Something that, over the last few years, I’ve seen as odd in our society is how common it is to interchange the idea of a job and the idea of making a living. Life in our industrial, capitalist economy has more and more removed us from the idea of making a living–or having a particular skill or trade–and instead moved us toward the idea of getting a job. We need money to pay rent or a mortgage and to buy food at the supermarket and to pay for our heating and electricity, to buy clothes and toiletries and of course to distract ourselves with the internet and television, Netflix and books (or the Kindle, perhaps) and music and DVDs (or Blu-Rays now, I suppose) and video games and a million other bits of stimulation. We need money simply to continue to exist on this planet, even if we pare back our lives considerably and remove most of the distractions. And the way most people get money is to get a job. However, jobs are ever more being removed from any particular, personal skill and more turning into slots to be filled by willing and able workers, until that slot is no longer necessary for the functioning of the corporation that holds it or until that worker is no longer willing or able.
I’ve played this game. I worked in the electronics department at Fred Meyer, a general retailer here in the Northwest, doing a variety of jobs over the course of six years. I made an hourly wage and received benefits and this job allowed me to continue to legally live on this planet, in this society, and gave me the means to distract myself from the various ways in which my life failed to satisfy me. The job was a slot and I filled it. It didn’t particularly make me happy and it certainly didn’t provide me with fulfilling work. It was a means to an end–it was a job to be worked, not a living to be made.
I think of making a living as something different. In my mind, there’s more meaning to it. These days, I don’t want a job. I want to make a living. And there is a certain literality in that term. In making a living, I want to be making something and I want to be making my life. This is why, in the last few years, I’ve turned to farming. With farming, I’m helping to make food while simultaneously crafting a new sort of existence for myself. I am making meaning within my life and creating happiness and joy and a connection to the land upon and community within which I live. In as much as this is the case, I then gain satisfaction from my work.
The fact that it’s not, in general, assumed that one should and will gain satisfaction from one’s work is not only some kind of special insanity, but it speaks very deeply, I believe, to the ennui that is so widespread in our society. We have transitioned to an economic and social structure that proclaims most jobs to be the province of nothing more than interchangeable drones. One is not expected to do good work–one is expected to do her job. That is all.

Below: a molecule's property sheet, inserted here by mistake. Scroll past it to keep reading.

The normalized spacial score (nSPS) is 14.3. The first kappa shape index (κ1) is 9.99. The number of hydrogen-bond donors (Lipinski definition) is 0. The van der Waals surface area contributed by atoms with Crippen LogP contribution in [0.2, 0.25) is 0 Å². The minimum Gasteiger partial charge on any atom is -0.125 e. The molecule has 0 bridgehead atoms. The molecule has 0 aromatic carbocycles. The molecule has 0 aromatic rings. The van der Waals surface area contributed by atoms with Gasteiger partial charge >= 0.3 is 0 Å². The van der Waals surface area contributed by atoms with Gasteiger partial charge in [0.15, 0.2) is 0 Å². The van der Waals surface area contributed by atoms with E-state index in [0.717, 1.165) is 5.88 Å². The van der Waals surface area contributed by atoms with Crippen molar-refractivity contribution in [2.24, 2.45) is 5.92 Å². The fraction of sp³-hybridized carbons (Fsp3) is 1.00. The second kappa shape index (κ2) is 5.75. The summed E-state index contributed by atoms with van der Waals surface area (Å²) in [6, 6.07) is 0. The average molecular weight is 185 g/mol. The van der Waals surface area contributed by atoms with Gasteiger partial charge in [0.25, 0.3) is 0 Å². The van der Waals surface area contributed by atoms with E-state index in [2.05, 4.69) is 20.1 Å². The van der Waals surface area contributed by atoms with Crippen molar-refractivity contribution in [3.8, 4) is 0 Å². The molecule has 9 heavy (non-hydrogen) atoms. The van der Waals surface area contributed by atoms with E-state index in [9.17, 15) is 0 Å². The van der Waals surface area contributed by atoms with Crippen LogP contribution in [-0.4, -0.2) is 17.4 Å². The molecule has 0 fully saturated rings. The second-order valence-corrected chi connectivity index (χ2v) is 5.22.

I want to do good work. I want to derive meaning and satisfaction from the work I do. Helping to grow healthy food for people in my community provides this meaning and satisfaction. Working for people whom are not just employers, but are neighbors and living mates and friends and damn near family–this provides me meaning and satisfaction and even joy. This also places my work in the context of something real. I’m helping to sustain my local community, not just selling shit to people who live in the same geographic area but with whom I have no connection. I’m feeding friends and neighbors, not enriching absent, unknown corporate executives and shareholders. I’m improving and connecting to the land I live on, not raping and pillaging it in a race to see how quickly it can be turned into money for people who already have too much of it.
Earlier this year, when I was working on the farm I currently live on for nothing more than room and board, a family member of mine would joke that I didn’t have a job because I didn’t get paid. And she was right–I didn’t have a job. I had good work instead.
Thank God for it.
I think the process of applying for a job speaks to how inhumane many jobs are. You first find an open position that seems as though it might not be entirely soul-destroying, then put together a resume and write a cover letter for that job–which is, essentially, an act of advertising oneself, often in a whorish manner. Then you wait too long for a response that may or may not come and hope for an interview, which–should it even occur–will often lurch its way through awkward questions and suffer from anxiety and terrifying optimism, quiet desperation and need, and will almost certainly bear no resemblance to normal human interaction. After this interview and perhaps multiple follow up interviews, you finally are told whether or not you got the job. Or not told. Sometimes, you simply don’t hear back, are forced to call and inquire as to your status, and then are told almost in an offhand manner–oh, did I forget to tell you?–that no, someone else was hired.